In our opinion reporting of the current events abroad is scant and does not reflect the scale and the gravity of public anger with the Nomenklatura. Five cases of self-immolation later the only publication from Foreign Policy online magazine is suggesting that this is something very regular in Bulgaria - if anything, the implication being it is below the expected average!!! I find this deeply offending my country and my nation. In response to such a scandalous attitude I have written a treatise entitled  “On Reading The Signs Of Vox Populi,”  intended for publication elsewhere. Please click on the title in order to read it.

NEWSLETTER - 15.07.2013

By Ivan Daraktchiev

The patriotic movement ZAEDNO (Bulgarian for TOGETHER) has decided to reach out for alliances with dissident groups abroad that have similar philosophy. We believe internationalizing the effort would accelerate the process of peaceful reforming the establishment that refers to itself as representative democracy into direct democracy. We consider it a must to do our best to avoid the transformation happening by violent means: the events of late in many countries suggest that the intrinsic conditions for change are near the boiling point. Hence we appeal to all individuals with conscience and dignity to join forces in order to prevent the messy alternative. In that regard we are undertaking contact with dissidents professing similar to our ideas. The baseline philosophy underpinning the ZAEDNO doctrine and reflected in our Program for peaceful change to People Power (true direct democracy) is outlined in an essay entitled  “Nomenklaturocracy, or what exactly was Orwell right about”  that we will submit for publication  by the independent media, if such a thing still exists.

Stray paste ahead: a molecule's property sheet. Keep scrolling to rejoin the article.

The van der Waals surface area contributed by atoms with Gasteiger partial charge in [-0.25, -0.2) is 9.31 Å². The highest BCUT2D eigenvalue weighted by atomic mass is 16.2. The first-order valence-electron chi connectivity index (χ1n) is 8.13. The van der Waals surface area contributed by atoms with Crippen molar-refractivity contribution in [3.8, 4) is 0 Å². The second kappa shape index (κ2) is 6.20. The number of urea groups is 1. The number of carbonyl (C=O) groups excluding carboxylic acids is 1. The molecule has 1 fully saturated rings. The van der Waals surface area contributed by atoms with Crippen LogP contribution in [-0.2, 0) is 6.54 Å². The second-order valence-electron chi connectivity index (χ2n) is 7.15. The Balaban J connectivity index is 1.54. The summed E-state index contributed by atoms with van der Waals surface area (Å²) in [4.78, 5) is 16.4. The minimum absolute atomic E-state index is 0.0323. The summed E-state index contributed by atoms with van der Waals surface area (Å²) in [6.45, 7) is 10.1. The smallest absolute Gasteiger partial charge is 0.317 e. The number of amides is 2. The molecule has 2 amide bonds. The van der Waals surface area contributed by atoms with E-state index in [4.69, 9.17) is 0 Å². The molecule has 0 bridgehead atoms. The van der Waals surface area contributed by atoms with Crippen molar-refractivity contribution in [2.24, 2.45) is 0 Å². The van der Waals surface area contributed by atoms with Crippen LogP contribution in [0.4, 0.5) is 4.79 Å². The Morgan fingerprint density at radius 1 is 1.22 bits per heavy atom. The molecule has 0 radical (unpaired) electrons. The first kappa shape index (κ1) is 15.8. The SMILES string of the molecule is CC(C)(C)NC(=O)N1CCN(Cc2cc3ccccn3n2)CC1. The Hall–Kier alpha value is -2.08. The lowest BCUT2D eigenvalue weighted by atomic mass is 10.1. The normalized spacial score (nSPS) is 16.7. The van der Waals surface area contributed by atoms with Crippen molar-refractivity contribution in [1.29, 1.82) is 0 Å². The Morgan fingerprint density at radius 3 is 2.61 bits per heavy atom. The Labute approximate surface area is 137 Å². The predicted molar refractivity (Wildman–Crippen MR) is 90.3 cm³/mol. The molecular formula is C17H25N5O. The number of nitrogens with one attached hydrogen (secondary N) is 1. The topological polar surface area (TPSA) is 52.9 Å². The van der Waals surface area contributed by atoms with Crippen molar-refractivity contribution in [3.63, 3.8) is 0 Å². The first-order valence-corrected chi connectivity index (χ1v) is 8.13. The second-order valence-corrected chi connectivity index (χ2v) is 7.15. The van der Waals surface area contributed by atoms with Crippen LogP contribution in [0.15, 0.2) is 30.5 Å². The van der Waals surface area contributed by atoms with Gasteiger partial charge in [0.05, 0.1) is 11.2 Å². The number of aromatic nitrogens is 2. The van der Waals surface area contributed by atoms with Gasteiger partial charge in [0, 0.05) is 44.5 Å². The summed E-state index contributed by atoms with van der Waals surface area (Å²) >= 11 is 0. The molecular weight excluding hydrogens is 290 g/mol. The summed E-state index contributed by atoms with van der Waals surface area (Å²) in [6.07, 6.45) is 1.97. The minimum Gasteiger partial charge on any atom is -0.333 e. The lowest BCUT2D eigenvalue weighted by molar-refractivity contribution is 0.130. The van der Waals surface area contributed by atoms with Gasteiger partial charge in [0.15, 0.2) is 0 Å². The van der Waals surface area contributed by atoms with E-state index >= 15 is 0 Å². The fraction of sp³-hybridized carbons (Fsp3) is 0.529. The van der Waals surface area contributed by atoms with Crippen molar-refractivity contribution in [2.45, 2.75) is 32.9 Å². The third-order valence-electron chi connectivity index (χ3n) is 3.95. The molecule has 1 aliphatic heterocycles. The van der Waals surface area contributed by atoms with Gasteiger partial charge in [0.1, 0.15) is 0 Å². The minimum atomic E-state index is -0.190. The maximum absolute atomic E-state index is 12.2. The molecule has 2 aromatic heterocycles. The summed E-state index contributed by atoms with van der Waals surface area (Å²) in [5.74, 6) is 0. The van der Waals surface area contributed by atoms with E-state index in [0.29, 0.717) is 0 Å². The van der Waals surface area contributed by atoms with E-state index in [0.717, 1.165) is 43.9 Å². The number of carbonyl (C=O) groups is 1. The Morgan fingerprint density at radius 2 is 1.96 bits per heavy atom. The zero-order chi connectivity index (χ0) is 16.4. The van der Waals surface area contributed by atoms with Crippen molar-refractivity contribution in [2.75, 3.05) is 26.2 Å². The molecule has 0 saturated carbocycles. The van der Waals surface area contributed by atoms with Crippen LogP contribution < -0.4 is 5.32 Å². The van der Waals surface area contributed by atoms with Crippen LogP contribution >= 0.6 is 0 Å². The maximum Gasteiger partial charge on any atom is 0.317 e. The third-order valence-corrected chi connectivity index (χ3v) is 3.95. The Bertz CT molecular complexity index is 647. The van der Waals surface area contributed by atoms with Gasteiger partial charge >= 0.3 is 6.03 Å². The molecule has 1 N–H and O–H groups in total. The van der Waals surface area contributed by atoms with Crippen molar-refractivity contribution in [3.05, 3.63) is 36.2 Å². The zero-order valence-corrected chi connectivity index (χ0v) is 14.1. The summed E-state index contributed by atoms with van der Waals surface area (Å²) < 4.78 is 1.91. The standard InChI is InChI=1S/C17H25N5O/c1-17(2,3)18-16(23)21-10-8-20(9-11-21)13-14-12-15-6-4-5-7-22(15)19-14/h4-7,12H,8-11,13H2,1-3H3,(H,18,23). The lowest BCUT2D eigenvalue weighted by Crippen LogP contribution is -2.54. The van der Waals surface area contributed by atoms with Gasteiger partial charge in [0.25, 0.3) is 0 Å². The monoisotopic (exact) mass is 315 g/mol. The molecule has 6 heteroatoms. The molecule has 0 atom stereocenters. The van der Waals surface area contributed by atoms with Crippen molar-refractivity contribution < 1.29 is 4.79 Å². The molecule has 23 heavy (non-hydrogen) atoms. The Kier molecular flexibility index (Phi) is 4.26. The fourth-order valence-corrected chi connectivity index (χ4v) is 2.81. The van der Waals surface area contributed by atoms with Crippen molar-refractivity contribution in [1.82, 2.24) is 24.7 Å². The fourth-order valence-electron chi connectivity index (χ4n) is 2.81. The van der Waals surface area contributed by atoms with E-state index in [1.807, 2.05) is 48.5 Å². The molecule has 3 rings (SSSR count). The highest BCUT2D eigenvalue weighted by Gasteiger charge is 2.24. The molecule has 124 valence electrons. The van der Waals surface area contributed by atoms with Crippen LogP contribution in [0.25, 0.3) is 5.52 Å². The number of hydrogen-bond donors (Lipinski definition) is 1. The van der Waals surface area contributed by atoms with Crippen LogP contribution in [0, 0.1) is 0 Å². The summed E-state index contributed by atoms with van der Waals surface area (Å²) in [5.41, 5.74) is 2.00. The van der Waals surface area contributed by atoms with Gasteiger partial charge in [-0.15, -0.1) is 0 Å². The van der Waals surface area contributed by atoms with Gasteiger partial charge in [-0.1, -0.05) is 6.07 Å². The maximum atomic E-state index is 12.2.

NEWSLETTER – 04.08.2013

The revolution in Bulgaria: status update, August 4th, 2013

By Ivan Daraktchiev

Finally some news about the current situation in Bulgaria – about 50 days of continuous wave of mass protest – appeared in the Western media. However, all reports and comments that we have seen, whether due to limited inside knowledge or out of complicity, are misrepresenting the problems. One John O’Brennan, for example, writes in The Guardian that Bulgarians have caught the revolutionary fire from the Brazilians and the Turks. Surely it is so: he does not have the slightest clue about the Bulgarian revolution that has started in February of this year, and of which God only knows when it will be over!